Editor’s Note: This post is a part of What's A Man, a series exploring masculinity in India, in collaboration with Dr. Deepa Narayan. Join the conversation here!
Hypermasculinity is a gender-based ideology of what it is to be a ‘man’. These stereotypical understanding of masculinity demand that men be physically strong, “head of the household”, emotionally as empty as one’s wallet during an unpaid internship, the sole breadwinner of the family, who “looks after his wife and children”, be tall, grow a beard and more of that noise.
But who decides what it is to be ‘manly’? Media in the form of scriptures, holy books to plays, film and porn do their absolute best to set ridiculously weird standards of what it is to be a man. And Bollywood swears by the traditions of its ancestors. Apart from propagating noticeably skewed perceptions around the gender discourse, it continues to cling to character tropes that appeal to the values of the caste- privileged Indian middle-class majority.
Although this classic toxic male has mutated over the years, it has never been replaced by fresh narratives of real people and real experiences. It’s not just oppressive to those who do not identify with this idea of being a ‘man’, but also harms those who’ve been conditioned into thinking that there is no other way to be!
Here are five Bollywood dialogues that are divided by time, united by their love for toxic males, along with their feminist rewritings aka what the dialogue is and what it really means.
1.“Mard ko dard nahi hota” ( A real man never experiences pain)
“Waise dard toh bohot hota hai lekin Pitaji ne kaha ki bottle it up like a man beta, toh main wohi kar raha hoon, aur apne bacchon ko bhi yehi sikhaunga!” ( I do experience a lot of pain, but my father advised me to bottle it up like a man. So that’s what i’m going to do and I’ll teach my kids to do the same!)
2.“Yeh kaisi shirt peheni hai, aur ladkiyon wali perfume laga rakhi hai. Tumhara naam Jay Mehra nahi, Gay Mehra hona chiye tha” ( What kind of shirt are you wearing, and you have put on women’s perfume too! Your name should’ve been Gay Mehra, not Jay Mehra)
(Movie: Prem Aggan)
“Aise kaise fashion ko de-gender kar doge? I have a baseless pre-conceived notion that a ‘manly man’ only wears blacks and greys, and tumne colourful suit pehen rakhi hai, so, therefore, you must be gay? Aur main lowkey jealous hun ki yeh shirt tum par better dikhti hai.” ( How dare you de-gender fashion this way? I have a baseless preconceived notion that a ‘manly man’ only wears blacks and greys, you are wearing a colorful suit, so therefore you must be gay? And I’m lowkey jealous that this shirt looks better on you than it looks on me.)
3.“Lucknow da kurta, Pathani salwar … tab lage mard, varna lage bekaar” ( A man only looks like a real man when he wears the Lucknawi Kurta and Pathani Salwar, else he looks bad)
(Movie: Kabhi Khushi Kabhi Gham)
“Who cares if you hate it and sets off dysphoria in you? You better throw out all the other clothes that you own that you actually find comfortable and make you feel like yourself! A real Mard’s masculinity must be so fragile it can be shattered by a V neck tee shirt.”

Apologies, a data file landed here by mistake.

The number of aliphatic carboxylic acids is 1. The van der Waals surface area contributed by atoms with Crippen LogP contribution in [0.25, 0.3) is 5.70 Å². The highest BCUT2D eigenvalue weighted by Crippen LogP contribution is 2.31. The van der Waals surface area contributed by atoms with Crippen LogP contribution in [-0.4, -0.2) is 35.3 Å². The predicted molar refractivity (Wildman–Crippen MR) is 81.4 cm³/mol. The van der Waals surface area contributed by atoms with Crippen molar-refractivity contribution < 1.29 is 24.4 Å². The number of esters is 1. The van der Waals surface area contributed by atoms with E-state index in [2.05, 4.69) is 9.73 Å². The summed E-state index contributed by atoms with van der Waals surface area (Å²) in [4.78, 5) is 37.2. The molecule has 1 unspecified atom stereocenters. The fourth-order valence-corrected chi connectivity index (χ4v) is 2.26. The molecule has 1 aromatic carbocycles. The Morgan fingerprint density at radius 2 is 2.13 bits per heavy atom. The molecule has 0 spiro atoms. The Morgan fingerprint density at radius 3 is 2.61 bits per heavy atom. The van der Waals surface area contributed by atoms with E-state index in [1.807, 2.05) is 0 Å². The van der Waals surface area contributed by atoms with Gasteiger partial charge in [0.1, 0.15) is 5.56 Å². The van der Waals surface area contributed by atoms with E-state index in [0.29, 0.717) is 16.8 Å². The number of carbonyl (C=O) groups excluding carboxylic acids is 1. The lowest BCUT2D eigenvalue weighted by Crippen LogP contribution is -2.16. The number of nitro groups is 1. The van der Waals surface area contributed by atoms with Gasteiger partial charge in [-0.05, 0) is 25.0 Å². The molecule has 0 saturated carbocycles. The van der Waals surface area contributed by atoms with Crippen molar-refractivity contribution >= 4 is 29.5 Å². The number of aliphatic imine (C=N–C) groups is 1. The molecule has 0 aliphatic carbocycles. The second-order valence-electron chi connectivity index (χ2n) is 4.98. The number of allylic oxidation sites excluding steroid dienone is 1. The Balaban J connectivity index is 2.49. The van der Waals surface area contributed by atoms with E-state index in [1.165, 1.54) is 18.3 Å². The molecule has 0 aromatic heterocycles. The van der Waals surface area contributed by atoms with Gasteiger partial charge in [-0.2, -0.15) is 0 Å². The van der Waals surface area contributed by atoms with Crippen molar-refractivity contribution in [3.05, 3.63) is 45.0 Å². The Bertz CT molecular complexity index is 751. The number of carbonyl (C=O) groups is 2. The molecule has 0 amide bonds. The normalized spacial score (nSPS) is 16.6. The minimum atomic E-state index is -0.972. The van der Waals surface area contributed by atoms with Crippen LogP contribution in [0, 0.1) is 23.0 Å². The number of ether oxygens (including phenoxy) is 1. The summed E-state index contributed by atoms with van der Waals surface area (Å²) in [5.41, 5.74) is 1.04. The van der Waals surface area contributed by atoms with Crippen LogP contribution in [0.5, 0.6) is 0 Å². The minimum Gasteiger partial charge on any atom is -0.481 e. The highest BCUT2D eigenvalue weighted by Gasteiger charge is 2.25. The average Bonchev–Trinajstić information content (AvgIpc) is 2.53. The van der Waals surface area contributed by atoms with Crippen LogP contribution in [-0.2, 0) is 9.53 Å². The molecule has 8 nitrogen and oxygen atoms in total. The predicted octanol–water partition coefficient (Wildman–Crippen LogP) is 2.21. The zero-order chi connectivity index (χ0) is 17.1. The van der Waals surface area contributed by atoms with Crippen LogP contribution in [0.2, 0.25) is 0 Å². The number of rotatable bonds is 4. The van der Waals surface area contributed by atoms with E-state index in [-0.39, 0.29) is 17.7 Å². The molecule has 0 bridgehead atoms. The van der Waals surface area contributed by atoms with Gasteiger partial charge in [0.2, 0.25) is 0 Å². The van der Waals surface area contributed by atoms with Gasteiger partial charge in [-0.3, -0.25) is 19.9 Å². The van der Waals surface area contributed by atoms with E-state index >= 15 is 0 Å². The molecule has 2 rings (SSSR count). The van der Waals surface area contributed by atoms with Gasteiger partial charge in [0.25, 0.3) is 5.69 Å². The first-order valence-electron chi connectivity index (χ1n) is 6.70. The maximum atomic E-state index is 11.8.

4.“Meri mardangi ke bare mein aap gaon ki kisi bhi ladki se pooch sakte ho … report achchi milegi” ( You can ask any woman in the village about my masculinity… you will definitely receive a good report)
(Movie: Goliyon Ki Rasleela Ramleela)
“What do you mean when you say that the presence and size of a penis does not determine how manly a man I am? How else will I prove that I am a man? Were all the girls in the village lying? I am truly devastated.”
5.”Tere liye kuch bh kar sakta hoon…Preeti….Agar tujh mein mere liye….vaisa Pagalpan hai….then you call me..otherwise, you know me” ( I can do anything for you Preeti… If you are as obsessively in love with me too, then you call me… otherwise you know me)
(Movie: Kabir Singh)
“Main tujhe unsafe feel karane ke liye koi bhi extent tak jaata sakta hun Preeti, because I am in love with you, and what is love without a little harassment, toxicity and abuse?” ( I can go to any extent to make you feel unsafe, Preeti, because I am in love with you, and what is love without a little harassment, toxicity and abuse?)
Is it though?
Realize that these dialogues are not “harmless” or “just a joke”- it is a toxic stereotype served to you in a platter, under the garb of a romantic hero or playful teasing in the apparently simple pursuit of comic relief.
But if you believe that a male character cannot live up to romantic and comic standards unless they stalk a woman, crack transphobic jokes and conform to norms of gendered fashion, you need to strongly evaluate your consumption choices as an audience that sells these movies out.
Every time you laugh at an “Ae Ladki Ki Tarah Kyun Rota Hai/Hasta/ Kapde Pehenta Hai Be” (Why are you crying/laughing/wearing clothes like a woman) joke, you directly contribute to making spaces exclusive and unsafe for people in your circles and outside.
Enjoying this toxic male trope says that a ‘manly man’ is superior because he is anything but a woman- he fends for his family, bears pain without flinching, in control of his emotions, cultured and authoritative, because apparently, these are things that a woman could never be. We need to stop glorifying this cool macho man that makes the streets unsafe for women, home unsafe for their sisters and creeps out his peers at college. Sexism and misogyny are not proud heirlooms that we must pass on from a generation to other as Bollywood legacy.
So, hey Bollywood, can we stop with this toxic and oppressive approach to what it is to be a man? After all, shouldn’t it be each man deciding for themselves how masculine they feel, instead of Rohit Shetty?